Op-Ed: A Tiny Home Update: “The New American Dream” in Progress

A former homeless person's follow-up to a tiny home plan for San Diego's homeless

Photo of Tiny Home by Lenara Verle

Politics are the Ultimate Porn

The Art of Political Science is about a distilled and formulaic perversion of The People’s ideals: Politicians and bureaucrats do not provide what we want; they teach us how to desire it. Public officials’ speeches and a charismatic delivery do not guide my direction in assembling a business and housing plan for San Diego because they do not offer clarity in describing the steps to achieve its presentation and success.

A very important North County housing summit is about to be hosted in Escondido, California on July 19th, 2018 by the San Diego North Economic Development Council in conjunction with the Housing You Matters Coalition. When I reached the Coalition’s Facebook page I was told all the speakers were booked and thus my revised business and housing plan could not fit in for this event. 

That is understandable, but not ideal for me, after I have updated and refined my first plan, published here in 2016. Find out more on the event’s page here. I wasn’t offered the possibility to present the plan at any other time.

Who am I, figuratively and in Reality?
Orlando Barahona. My name does not ring a bell in almost all aspects of Real Estate Development and much less in Politics. By the way, Wakeland Housing and Development Corporation has a paper copy of my plan. They should look it up.

However insignificant I am as a former homeless figure, I have met and befriended fellow activists and thinkers in the movement to propose a plausible solution to the urgent need for low-income and homeless Housing First needs. This makes me feel more connected to my peers and no longer a lone wolf in my activism with its entrepreneurial qualities.

Capitalism has one imperative: Capital must circulate and thus no one will invest in a black hole, which is how developers see the various projects presented to alleviate mounting pressure to offer a bigger stock of homes. Is it mandatory to build these homes? Yes, but my angle is all about a business plan attached to a rehabilitation program.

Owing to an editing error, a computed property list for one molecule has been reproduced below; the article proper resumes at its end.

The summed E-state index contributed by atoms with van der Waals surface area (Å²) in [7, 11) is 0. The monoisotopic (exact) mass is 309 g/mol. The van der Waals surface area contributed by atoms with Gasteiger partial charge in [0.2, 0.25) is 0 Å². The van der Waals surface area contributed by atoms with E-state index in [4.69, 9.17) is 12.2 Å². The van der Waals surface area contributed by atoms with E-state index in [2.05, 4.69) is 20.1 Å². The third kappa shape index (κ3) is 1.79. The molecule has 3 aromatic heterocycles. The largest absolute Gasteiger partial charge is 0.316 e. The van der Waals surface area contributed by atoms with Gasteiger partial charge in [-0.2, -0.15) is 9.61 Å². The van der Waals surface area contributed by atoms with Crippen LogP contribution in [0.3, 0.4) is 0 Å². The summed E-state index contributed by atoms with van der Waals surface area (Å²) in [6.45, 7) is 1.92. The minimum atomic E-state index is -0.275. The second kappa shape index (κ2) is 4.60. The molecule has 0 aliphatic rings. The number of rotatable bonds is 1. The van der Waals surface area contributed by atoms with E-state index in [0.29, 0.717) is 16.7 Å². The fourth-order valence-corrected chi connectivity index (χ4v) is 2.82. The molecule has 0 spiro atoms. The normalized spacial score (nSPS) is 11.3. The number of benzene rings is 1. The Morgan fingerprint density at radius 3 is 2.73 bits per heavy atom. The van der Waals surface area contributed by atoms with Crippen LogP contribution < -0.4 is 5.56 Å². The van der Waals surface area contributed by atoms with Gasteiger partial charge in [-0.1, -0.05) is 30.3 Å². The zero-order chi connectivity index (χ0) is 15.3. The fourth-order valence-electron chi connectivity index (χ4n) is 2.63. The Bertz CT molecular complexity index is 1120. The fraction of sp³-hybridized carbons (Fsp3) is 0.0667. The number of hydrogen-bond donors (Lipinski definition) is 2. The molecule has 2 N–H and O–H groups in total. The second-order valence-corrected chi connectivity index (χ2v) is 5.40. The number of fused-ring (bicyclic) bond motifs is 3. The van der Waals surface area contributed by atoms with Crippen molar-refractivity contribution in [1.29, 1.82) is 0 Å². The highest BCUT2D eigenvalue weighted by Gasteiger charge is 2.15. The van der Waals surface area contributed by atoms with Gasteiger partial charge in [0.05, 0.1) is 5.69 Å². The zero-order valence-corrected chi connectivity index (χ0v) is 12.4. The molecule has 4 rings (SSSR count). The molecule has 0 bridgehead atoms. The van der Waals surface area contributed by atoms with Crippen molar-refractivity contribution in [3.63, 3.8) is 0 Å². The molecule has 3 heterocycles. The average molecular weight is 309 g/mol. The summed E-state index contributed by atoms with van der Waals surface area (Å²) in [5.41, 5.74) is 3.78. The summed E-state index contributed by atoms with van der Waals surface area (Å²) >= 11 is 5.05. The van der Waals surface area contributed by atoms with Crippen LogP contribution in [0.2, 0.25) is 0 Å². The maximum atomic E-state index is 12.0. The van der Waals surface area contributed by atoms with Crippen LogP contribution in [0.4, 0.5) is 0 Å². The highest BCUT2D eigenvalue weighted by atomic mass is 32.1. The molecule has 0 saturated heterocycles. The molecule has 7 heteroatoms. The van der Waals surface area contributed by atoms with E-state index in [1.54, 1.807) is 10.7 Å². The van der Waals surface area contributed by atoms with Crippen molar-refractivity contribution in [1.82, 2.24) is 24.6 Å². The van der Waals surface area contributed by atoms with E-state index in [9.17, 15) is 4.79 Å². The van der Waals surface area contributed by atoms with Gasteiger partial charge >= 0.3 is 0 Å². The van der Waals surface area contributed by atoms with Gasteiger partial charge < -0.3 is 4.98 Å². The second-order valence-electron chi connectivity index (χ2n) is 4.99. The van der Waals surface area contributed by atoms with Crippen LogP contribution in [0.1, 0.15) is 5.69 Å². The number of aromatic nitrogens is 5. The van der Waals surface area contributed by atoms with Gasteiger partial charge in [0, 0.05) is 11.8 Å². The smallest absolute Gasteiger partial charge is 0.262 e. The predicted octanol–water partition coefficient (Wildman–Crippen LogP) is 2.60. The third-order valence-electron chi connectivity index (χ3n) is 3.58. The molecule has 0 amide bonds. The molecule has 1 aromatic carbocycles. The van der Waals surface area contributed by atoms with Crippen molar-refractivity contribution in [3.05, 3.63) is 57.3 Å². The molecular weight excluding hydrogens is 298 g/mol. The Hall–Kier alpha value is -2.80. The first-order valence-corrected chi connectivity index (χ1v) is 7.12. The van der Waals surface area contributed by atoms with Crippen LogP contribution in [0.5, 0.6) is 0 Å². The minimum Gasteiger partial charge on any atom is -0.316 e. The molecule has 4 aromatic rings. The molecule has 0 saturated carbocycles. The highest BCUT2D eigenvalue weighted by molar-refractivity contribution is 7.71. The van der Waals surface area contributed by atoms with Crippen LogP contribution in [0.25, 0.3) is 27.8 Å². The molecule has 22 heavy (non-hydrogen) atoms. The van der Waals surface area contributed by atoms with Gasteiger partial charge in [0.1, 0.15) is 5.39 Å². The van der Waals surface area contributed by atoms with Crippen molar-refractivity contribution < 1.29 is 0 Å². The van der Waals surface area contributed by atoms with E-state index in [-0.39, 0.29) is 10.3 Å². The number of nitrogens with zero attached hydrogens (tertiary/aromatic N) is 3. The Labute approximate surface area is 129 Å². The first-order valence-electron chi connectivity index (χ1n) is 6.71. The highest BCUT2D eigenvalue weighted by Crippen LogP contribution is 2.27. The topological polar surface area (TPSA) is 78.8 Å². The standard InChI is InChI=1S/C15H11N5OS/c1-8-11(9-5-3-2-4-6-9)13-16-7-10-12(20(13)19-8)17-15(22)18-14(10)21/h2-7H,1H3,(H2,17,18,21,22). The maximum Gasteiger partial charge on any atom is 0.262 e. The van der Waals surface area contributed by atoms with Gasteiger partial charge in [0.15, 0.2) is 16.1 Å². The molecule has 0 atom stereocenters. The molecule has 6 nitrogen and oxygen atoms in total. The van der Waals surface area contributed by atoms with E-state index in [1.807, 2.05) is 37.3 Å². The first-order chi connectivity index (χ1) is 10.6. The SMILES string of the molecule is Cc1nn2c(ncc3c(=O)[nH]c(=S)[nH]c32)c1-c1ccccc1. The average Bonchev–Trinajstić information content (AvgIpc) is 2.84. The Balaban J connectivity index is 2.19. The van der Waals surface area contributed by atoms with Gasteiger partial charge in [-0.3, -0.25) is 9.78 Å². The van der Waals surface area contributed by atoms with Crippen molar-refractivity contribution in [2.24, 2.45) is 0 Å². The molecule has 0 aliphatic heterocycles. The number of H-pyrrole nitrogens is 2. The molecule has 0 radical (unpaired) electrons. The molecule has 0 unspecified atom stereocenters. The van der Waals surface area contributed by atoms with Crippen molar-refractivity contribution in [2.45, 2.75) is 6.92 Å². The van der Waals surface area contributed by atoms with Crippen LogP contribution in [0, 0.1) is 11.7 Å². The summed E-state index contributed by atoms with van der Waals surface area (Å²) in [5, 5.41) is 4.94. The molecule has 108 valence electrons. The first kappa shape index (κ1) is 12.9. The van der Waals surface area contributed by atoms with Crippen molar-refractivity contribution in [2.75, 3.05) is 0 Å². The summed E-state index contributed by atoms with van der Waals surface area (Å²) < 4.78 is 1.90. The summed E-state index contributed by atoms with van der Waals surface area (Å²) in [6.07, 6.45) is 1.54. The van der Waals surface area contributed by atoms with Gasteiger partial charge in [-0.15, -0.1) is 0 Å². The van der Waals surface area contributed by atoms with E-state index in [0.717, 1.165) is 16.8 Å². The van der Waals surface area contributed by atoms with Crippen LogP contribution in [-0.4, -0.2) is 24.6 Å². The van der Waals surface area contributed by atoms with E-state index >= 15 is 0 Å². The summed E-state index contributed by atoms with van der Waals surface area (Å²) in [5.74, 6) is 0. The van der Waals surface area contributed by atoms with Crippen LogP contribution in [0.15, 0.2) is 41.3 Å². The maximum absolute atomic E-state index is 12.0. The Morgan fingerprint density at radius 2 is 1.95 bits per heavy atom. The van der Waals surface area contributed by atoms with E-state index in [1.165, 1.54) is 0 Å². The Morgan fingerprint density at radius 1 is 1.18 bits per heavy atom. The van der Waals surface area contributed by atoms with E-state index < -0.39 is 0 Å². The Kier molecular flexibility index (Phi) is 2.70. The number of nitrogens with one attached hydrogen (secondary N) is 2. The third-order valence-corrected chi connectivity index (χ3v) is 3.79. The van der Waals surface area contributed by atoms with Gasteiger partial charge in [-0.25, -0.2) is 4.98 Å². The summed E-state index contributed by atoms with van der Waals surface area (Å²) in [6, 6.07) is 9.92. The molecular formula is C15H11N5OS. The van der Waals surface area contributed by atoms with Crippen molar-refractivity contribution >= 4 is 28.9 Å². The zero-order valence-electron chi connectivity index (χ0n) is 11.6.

Non-profit organizations (if I am correct) cannot also own a for-profit business. For-profit businesses require an acumen that is alien to social workers, but open to entrepreneurs. Screw grants, I want to meet some Russian oligarchs to fund my plan ha ha ha ha!

To Business We Come

  1. The Concept To lease or purchase a commercial property in San Diego in order to build a model colony of tiny homes, which will serve as the first housing, business, and rehabilitation program of its kind
  2. The Demographics Served Chronically homeless men and women with a mental challenge diagnosis who enter the system of emergency rooms, crisis houses and short-term residential programs on a regular basis using Prop 63 and Prop 64 funding; AB109 clients or TAY (transitional-age youth) as alternative demographics.
  3. The Program THE EMANCIPATION PROJECT: Business Education, Wellness and Vocational Training leading to Self-Sufficiency and Ownership of Tiny Homes for the Social Reintegration of its Participants.

    Program duration: 2 years.

    Orientation Period
    : Mental Health Evaluation and Education via individual and group therapy sessions.Connection to Social Services

    Phase Two: Daily routine involving physical wellness

    Addressing substance use issues

    Phase Three: Business and Vocational Training
  • How to Budget Your Income
  • Basic Woodworking
  • Basic Sustainable Farming
  • Basic Building Material-Making (i.e. from recycled plastics)

    Phase Four: Self-Sufficiency Through Products and Services 
    The Emancipation Project’s primary aim is to educate a labor force that can build new tiny homes for people looking to purchase one. The completion of the program offers the ownership of a tiny home to its participants, which refreshes the American Dream of owning a house.


Milords and Miladies, I give you the free-standing Solar-Powered Electric Charging Station, which can satisfy your need for recharging cellular phones, tablets, and laptops. An estimated 4k units laced strategically in San Diego County can bring in break-even revenue within a year and can be an excellent source of self-funding for the colony and its program without having to propose more taxes.

A clever campaign can effectively introduce the stations to the public at the cost of a few dollars or quarter-dollars per use as a solution to the constant woes of budget cuts for this project. Brilliant!

The Evolution of Zoning and Insurance for Tiny Homes

One of my closest new friends and an active member of the Tiny Home Movement who built his own tiny home on wheels met with a very recent and current issue related to zoning and insurance for tiny homes when he and his girlfriend received a potential eviction notice from the lot where the tiny home is parked. Luckily, there is a solution, which is in progress and that eases my mind about the well-being of my friend and his girlfriend.

There is much work to be done in order to continue with this very personal passion. To make a big stride, I am now partnering with members of the movement whose skills in various fields related to Urban Planning and Real Estate Law give me hope. I will continue to update you when possible. Stay strong and keep in touch!

Tiny house image:  Lenara Verle/Flickr/CC Lic.
Las Casitas logo by V-69 Digital Marketing
Originally published at San Diego UrbDezine